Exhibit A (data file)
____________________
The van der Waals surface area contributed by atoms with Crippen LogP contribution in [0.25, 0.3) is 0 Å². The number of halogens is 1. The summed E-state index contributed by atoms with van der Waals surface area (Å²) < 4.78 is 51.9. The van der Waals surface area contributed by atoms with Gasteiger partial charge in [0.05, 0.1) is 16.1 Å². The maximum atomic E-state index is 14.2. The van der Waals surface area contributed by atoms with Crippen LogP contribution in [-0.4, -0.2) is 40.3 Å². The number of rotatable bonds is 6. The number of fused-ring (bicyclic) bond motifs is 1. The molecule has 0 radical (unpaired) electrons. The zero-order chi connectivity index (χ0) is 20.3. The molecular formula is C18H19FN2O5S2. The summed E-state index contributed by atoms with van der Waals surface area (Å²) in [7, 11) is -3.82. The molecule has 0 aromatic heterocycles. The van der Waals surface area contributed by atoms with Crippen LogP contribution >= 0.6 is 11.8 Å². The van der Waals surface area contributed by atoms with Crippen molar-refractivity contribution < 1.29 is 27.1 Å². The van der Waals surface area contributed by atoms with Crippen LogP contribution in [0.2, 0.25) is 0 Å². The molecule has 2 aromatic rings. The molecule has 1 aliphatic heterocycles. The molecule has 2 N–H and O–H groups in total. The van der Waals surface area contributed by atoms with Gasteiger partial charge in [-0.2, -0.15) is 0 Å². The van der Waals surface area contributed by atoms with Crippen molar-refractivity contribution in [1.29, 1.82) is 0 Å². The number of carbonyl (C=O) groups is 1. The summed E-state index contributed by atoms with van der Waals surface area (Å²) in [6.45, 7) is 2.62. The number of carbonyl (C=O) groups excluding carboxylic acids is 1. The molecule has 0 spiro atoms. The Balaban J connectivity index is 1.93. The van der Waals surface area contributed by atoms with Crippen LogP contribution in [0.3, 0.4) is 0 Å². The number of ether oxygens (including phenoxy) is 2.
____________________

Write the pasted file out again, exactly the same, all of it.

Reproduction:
The van der Waals surface area contributed by atoms with Crippen LogP contribution in [0.25, 0.3) is 0 Å². The number of halogens is 1. The summed E-state index contributed by atoms with van der Waals surface area (Å²) < 4.78 is 51.9. The van der Waals surface area contributed by atoms with Gasteiger partial charge in [0.05, 0.1) is 16.1 Å². The maximum atomic E-state index is 14.2. The van der Waals surface area contributed by atoms with Crippen LogP contribution in [-0.4, -0.2) is 40.3 Å². The number of rotatable bonds is 6. The number of fused-ring (bicyclic) bond motifs is 1. The molecule has 0 radical (unpaired) electrons. The zero-order chi connectivity index (χ0) is 20.3. The molecular formula is C18H19FN2O5S2. The summed E-state index contributed by atoms with van der Waals surface area (Å²) in [7, 11) is -3.82. The molecule has 0 aromatic heterocycles. The van der Waals surface area contributed by atoms with Crippen LogP contribution >= 0.6 is 11.8 Å². The van der Waals surface area contributed by atoms with Crippen molar-refractivity contribution < 1.29 is 27.1 Å². The van der Waals surface area contributed by atoms with Crippen LogP contribution in [0.2, 0.25) is 0 Å². The molecule has 2 aromatic rings. The molecule has 1 aliphatic heterocycles. The molecule has 2 N–H and O–H groups in total. The van der Waals surface area contributed by atoms with Gasteiger partial charge in [-0.2, -0.15) is 0 Å². The van der Waals surface area contributed by atoms with Crippen molar-refractivity contribution in [1.29, 1.82) is 0 Å². The number of carbonyl (C=O) groups is 1. The summed E-state index contributed by atoms with van der Waals surface area (Å²) in [6.45, 7) is 2.62. The number of carbonyl (C=O) groups excluding carboxylic acids is 1. The molecule has 0 spiro atoms. The Balaban J connectivity index is 1.93. The van der Waals surface area contributed by atoms with Crippen LogP contribution in [0.3, 0.4) is 0 Å². The number of ether oxygens (including phenoxy) is 2.